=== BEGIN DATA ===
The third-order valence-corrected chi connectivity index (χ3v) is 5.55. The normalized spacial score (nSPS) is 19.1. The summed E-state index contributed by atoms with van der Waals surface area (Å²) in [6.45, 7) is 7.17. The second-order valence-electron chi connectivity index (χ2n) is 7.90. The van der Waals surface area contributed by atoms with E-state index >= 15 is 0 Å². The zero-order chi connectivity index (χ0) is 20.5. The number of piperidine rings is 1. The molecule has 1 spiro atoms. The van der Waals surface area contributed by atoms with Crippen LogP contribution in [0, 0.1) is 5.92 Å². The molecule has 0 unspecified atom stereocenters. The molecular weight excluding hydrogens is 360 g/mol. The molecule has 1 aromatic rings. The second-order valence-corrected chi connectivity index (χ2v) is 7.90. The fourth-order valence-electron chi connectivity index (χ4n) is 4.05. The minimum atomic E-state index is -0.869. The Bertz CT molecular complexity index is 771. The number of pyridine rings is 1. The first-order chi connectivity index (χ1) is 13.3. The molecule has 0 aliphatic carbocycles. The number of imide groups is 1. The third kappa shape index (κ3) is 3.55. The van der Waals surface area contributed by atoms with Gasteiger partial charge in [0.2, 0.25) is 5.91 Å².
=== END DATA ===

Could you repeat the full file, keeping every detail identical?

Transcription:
The third-order valence-corrected chi connectivity index (χ3v) is 5.55. The normalized spacial score (nSPS) is 19.1. The summed E-state index contributed by atoms with van der Waals surface area (Å²) in [6.45, 7) is 7.17. The second-order valence-electron chi connectivity index (χ2n) is 7.90. The van der Waals surface area contributed by atoms with E-state index >= 15 is 0 Å². The zero-order chi connectivity index (χ0) is 20.5. The number of piperidine rings is 1. The molecule has 1 spiro atoms. The van der Waals surface area contributed by atoms with Crippen LogP contribution in [0, 0.1) is 5.92 Å². The molecule has 0 unspecified atom stereocenters. The molecular weight excluding hydrogens is 360 g/mol. The molecule has 1 aromatic rings. The second-order valence-corrected chi connectivity index (χ2v) is 7.90. The fourth-order valence-electron chi connectivity index (χ4n) is 4.05. The minimum atomic E-state index is -0.869. The Bertz CT molecular complexity index is 771. The number of pyridine rings is 1. The first-order chi connectivity index (χ1) is 13.3. The molecule has 0 aliphatic carbocycles. The number of imide groups is 1. The third kappa shape index (κ3) is 3.55. The van der Waals surface area contributed by atoms with Gasteiger partial charge in [0.2, 0.25) is 5.91 Å².